Using WAF with ELB: CloudFront and request timeouts

To minimize maintenance and increase device support for a web application I would like to have a AWS load balancer (either Classic Load Balancer or Application Load Balancer) supporting IPv6 and taking advantage of WAF as web application firewall. In short, I would like to leverage AWS services for the entire stack, firewall included.

Let’s see how to achieve that starting with the constraints we have on AWS:

  • ELB does not currently support IPv6 in VPC.  Something I discuss with more details in a separate post.
  • WAF currently supports only CloudFront and not directly the load balancer
  • As for last week AWS news, CloudFront and WAF now support IPv6

Given all the above, the most obvious approach to have a load balancer with a managed application firewall is to set up a CloudFront distribution in front of the existing ELB and serve all the requests using CloudFront, having the existing ELB as origin for dynamic content. This setup allows us to use WAF as application firewall and have IPv6 support for the service. And as far as I know it’s the only way to use WAF with ELB.

Any limitation?

All very good and the service works but there is a critical limitation for long HTTP requests. As for AWS documentation, ELB has a configurable request timeout that can be configured outside of CloudFront (for example, you can raise to 60 or 120 or 180 seconds to manage long processing requests according to your application specs) while CloudFront has a hard setting of 30 seconds that cannot be modified:

The request timeout for CloudFront depends on the HTTP method:

GET and HEAD requests – If the origin doesn’t respond within 30 seconds or stops responding for 30 seconds, CloudFront drops the connection and makes two additional attempts to contact the origin. If the origin doesn’t reply during the third attempt, CloudFront doesn’t try again until it receives another request for content on the same origin.

DELETE, OPTIONS, PATCH, POST, and POST requests – If the origin doesn’t respond within 30 seconds, CloudFront drops the connection and doesn’t try again to contact the origin. The client can resubmit the request if necessary.

The request timeout cannot be changed.

So any request that is taking longer than 30 seconds (and is still processed by the load balancer where the timeout is higher)  will timeout and generate a 504 error code to the end user.

<HTML><HEAD><META HTTP-EQUIV="Content-Type" CONTENT="text/html; charset=iso-8859-1">
<TITLE>ERROR: The request could not be satisfied</TITLE>
</HEAD><BODY>
<H1>ERROR</H1>
<H2>The request could not be satisfied.</H2>
<HR noshade size="1px">
CloudFront attempted to establish a connection with the origin, but either the attempt failed or the origin closed the connection.
<BR clear="all">
<HR noshade size="1px">
<PRE>
Generated by cloudfront (CloudFront)
Request ID: ********
</PRE>
<ADDRESS>
</ADDRESS>
</BODY></HTML>

To summarize, the only way to use WAF in front of a ELB endpoint introduces a fixed 30 seconds request timeout. According to your specific requirements, this might be or not an acceptable compromise for a production deployment.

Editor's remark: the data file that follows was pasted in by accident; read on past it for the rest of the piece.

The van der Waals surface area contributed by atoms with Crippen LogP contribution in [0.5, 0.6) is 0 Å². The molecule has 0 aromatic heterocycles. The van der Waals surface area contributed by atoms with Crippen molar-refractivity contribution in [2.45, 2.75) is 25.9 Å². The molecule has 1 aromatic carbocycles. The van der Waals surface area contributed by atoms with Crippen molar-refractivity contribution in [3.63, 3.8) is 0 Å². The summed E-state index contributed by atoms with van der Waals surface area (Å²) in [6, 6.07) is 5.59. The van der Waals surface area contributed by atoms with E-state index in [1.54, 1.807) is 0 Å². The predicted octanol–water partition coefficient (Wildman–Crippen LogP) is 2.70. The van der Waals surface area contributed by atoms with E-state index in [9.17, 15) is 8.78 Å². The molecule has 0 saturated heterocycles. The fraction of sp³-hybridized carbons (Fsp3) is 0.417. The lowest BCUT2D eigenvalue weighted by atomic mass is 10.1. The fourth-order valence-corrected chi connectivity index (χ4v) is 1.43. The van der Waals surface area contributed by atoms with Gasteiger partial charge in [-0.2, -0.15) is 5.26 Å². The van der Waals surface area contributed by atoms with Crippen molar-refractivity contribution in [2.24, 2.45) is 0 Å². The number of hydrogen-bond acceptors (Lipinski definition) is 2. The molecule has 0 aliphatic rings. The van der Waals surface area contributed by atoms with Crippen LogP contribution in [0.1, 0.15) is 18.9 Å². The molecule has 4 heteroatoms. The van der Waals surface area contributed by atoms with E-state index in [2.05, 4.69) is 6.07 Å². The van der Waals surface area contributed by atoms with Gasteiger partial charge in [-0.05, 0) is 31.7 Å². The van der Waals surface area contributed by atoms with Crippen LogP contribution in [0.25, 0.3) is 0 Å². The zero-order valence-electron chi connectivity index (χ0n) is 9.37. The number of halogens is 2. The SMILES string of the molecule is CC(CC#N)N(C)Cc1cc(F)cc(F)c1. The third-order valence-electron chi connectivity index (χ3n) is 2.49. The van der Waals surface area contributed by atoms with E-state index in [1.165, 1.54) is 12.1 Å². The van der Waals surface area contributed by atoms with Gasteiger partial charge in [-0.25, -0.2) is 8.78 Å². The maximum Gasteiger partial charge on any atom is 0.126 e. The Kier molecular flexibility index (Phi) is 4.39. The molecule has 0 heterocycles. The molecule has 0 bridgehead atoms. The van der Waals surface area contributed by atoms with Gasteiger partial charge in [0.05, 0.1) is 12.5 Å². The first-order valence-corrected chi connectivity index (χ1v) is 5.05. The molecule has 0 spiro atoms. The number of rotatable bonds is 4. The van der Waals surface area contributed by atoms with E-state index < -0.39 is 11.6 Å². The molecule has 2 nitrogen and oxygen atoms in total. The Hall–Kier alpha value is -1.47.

Classic Load Balancer and Application Load Balancer support for IPv6

Going back a bit in time, in 2011 AWS announced support for  “Elastic Load Balancing – IPv6, Zone Apex Support, Additional Security”. As Jeff Barr wrote at that time: “All Elastic Load Balancers in the US East (Northern Virginia) and EU (Ireland) regions now have publicly routable IPv6 addresses in addition to their existing IPv4 addresses.” This was well over 5 years ago, when the ELB was only available in EC2 classic. And since then we lost support of IPv6 at Classic Load Balancer and there is apparently no support either in the new Application Load Balancer. And reading again the blog post about “some panic-inducing articles” and “it will soon become necessary” is quite funny.

Looking now at the official AWS documentation for Public DNS Names for Your Load Balancer the current status is:

EC2-VPC
Load balancers in a VPC support IPv4 addresses only.
EC2-Classic
Load balancers in EC2-Classic support both IPv4 and IPv6 addresses.

So effectively the support has been dropped given that more recent AWS accounts do not even have the option to run instances in Ec2-Classic, so the idea to rollback to classic or use a E2-Classic link are both not options.

Trying to create a new application load balancer I see that the dualstack CNAME is resolved

dig dualstack.test-1665400693.eu-west-1.elb.amazonaws.com

; <<>> DiG 9.8.2rc1-RedHat-9.8.2-0.47.rc1.el6 <<>> dualstack.test-1665400693.eu-west-1.elb.amazonaws.com
;; global options: +cmd
;; Got answer:
;; ->>HEADER<<- opcode: QUERY, status: NOERROR, id: 30456
;; flags: qr rd ra; QUERY: 1, ANSWER: 1, AUTHORITY: 0, ADDITIONAL: 0

;; QUESTION SECTION:
;dualstack.test-1665400693.eu-west-1.elb.amazonaws.com. IN A

;; ANSWER SECTION:
dualstack.test-1665400693.eu-west-1.elb.amazonaws.com. 23 IN A 54.229.122.86

Not having IPv6 support has already side effects. For example, given that iOS now requires supporting IPv6 during the Apple Submission Process there is no simple way to test it purely on AWS. I am aware of possible workarounds but we are  saying that I need to use a local laptop to perform a test of a mobile app I might have entirely developed on the cloud. And that’s far from ideal. Looking forward to proper IPv6 from AWS.